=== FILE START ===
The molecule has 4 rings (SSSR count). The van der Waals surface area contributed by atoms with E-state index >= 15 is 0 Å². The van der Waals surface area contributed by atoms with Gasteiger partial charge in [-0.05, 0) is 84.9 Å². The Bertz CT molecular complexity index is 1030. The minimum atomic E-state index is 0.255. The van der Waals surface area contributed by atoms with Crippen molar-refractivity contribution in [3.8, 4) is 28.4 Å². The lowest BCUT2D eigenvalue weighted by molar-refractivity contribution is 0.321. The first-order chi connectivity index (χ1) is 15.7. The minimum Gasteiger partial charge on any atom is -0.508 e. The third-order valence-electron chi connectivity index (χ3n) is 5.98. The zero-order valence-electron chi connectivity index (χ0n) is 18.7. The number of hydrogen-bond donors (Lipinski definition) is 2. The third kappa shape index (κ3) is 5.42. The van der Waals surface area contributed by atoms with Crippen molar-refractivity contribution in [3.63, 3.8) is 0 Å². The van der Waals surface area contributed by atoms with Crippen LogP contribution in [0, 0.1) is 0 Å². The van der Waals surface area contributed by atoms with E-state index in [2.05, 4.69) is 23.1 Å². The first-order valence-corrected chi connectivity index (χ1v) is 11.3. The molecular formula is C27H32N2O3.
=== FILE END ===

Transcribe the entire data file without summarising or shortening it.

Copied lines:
The molecule has 4 rings (SSSR count). The van der Waals surface area contributed by atoms with E-state index >= 15 is 0 Å². The van der Waals surface area contributed by atoms with Gasteiger partial charge in [-0.05, 0) is 84.9 Å². The Bertz CT molecular complexity index is 1030. The minimum atomic E-state index is 0.255. The van der Waals surface area contributed by atoms with Crippen molar-refractivity contribution in [3.8, 4) is 28.4 Å². The lowest BCUT2D eigenvalue weighted by molar-refractivity contribution is 0.321. The first-order chi connectivity index (χ1) is 15.7. The minimum Gasteiger partial charge on any atom is -0.508 e. The third-order valence-electron chi connectivity index (χ3n) is 5.98. The zero-order valence-electron chi connectivity index (χ0n) is 18.7. The number of hydrogen-bond donors (Lipinski definition) is 2. The third kappa shape index (κ3) is 5.42. The van der Waals surface area contributed by atoms with Crippen molar-refractivity contribution in [3.63, 3.8) is 0 Å². The van der Waals surface area contributed by atoms with Crippen LogP contribution in [0, 0.1) is 0 Å². The van der Waals surface area contributed by atoms with E-state index in [2.05, 4.69) is 23.1 Å². The first-order valence-corrected chi connectivity index (χ1v) is 11.3. The molecular formula is C27H32N2O3.